Hands-on with Ubuntu's rudimentary phone and tablet OS

It's here, but there's not much you can do with it

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  Screenshot of Ubuntu running on a Nexus 7 tablet

The Home screen tries to mix apps, contacts,
and media, with mixed success

A glimpse into Ubuntu's future

So there's really not much going on for regular smartphone users in the Ubuntu Touch Developer Preview, and you certainly can't get much "real work" done with it ... which is pretty much what Canonical told us to expect. So why would anyone – even an Ubuntu enthusiast – want to download it, especially when you have to wipe a perfectly good phone or tablet to do so?

Naturally, the primary audience for the Preview is developers who want to build apps for it. But even then, the Ubuntu SDK is still in alpha, and the initial release only supports building apps for phones, not tablets.

Still, one good reason to poke around the Developer Preview is that it gives you an idea of how Canonical envisions phones and tablets working. Given that Canonical founder Mark Shuttleworth says the long-term plan is for a single Ubuntu OS to be able to deliver phone, tablet, desktop, and TV user experiences depending on what hardware it's running on, it's worth taking a look at this early prototype to see where it might be headed.

 Screenshot of Ubuntu running on a Nexus 7 tablet

Ubuntu's Messages view takes a unified approach

Some of the UI controls are interesting choices – for example, the way contacts' headshots are magnified as you scroll through them, similar to the OS X application dock. Mind you, like so many other things in the Preview, for now this is just a visual effect with no actual function. But because Ubuntu is open source and community-driven, early users are able to give feedback on this and similar UI concepts to help shape what the eventual, mature version of Ubuntu for devices will look like.

Of particular interest is Ubuntu's messaging app. Based on the nonworking mock-up in the Developer Preview, the idea is to deliver all new-message notifications – including phone calls, SMS, email, Facebook messages, and more – into a single inbox, where they can be managed all at once. It's a very BlackBerry-like idea, but it isn't for everyone.

Media ... and money

Other screens show that Canonical is not ignoring the industry's current fascination with phones and fondleslabs as media-consumption devices.

  Screenshot of Ubuntu running on a Nexus 7 tablet

Canonical sees Ubuntu as a media platform

Although the music interface is just a bunch of scrollable album covers so far, Canonical clearly intends to allow Ubuntu users to browse streaming media via an integrated interface.

But perhaps the most telling screens are buried within the video-viewing UI. Here, tapping on some of the movie posters pulls up a screen that not only gives some information about the film's plot, cast, and crew, but also offers two buttons: one to buy the film at Amazon, and another to rent it via Ubuntu One, Canonical's own cloud service.

This clear hint at a commerce-friendly future for mobile Ubuntu is sure to further dismay the open source purists and privacy advocates who were outraged when Canonical added Amazon shopping results to Ubuntu's Dash universal search feature.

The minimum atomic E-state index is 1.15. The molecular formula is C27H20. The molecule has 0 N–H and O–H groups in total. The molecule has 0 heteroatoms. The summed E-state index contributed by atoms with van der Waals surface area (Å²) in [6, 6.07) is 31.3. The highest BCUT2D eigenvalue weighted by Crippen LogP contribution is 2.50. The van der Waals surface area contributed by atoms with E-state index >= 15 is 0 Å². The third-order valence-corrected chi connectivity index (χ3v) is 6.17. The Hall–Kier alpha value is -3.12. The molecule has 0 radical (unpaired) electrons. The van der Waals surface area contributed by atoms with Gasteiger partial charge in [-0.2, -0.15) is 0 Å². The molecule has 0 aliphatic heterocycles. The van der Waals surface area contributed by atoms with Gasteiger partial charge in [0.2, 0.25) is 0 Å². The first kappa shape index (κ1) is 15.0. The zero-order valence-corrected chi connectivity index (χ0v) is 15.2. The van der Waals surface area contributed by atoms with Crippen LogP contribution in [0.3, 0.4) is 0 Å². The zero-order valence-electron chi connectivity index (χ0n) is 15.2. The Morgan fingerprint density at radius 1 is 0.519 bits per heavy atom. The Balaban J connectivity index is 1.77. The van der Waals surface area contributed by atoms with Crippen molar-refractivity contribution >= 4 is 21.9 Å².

But tough luck. If there's anything more to this than just a hopeful glimmer in Mark Shuttleworth's eye, then Canonical is clearly seeing dollar, euro, and pound signs in its touch-enabled Ubuntu future, and Amazon is going to be coming along for the ride.

Screenshot of Ubuntu running on a Nexus 7 tablet

What Linux was made for: shopping!

Still, the number of features that are half-implemented or plain nonfunctional in the Ubuntu Touch Developer Preview serves to demonstrate just how ambitious this new vision of Ubuntu really is. It's hard to believe that Canonical will be able to deliver a smartphone interface that's anywhere near competitive with Android or iOS by Ubuntu 13.10's October ship date – or for that matter, by the following October.

What's more, Ubuntu isn't the only Linux-based mobile OS on the horizon. The Mozilla Foundation is taking a stab at it with Firefox OS, and Samsung is backing Tizen. Whether any of the three will be successful, even in developing markets where demand for low-cost smartphones is rising, is anyone's guess.

For now, the Ubuntu Touch Developer Preview is best seen as an experiment, rather than a serious bid for a significant share of the mobile market. In its present state, there's far too much work left to be done on it to judge it against existing competitors. Still, it's always exciting to see a new alternative emerge to challenge the status quo, and for that alone, Ubuntu on devices is sure to be one to watch. ®


​In case you're curious how I grabbed the screenshots for this hands-on, like most things with Ubuntu Touch Developer Preview, it wasn't exactly simple. While I couldn't find any button, control, or app built into the touch UI to let me capture the screen, it's possible to tell the device to do it using the command line and Android Debug Bridge (ADB). Specifically, with the ADB tools installed on a Linux workstation and the Ubuntu device plugged in via USB, you can use variations of this formula from a terminal window:

adb shell /system/bin/screencap -p /sdcard/screenshot.png
adb pull /sdcard/screenshot.png screenshot.png

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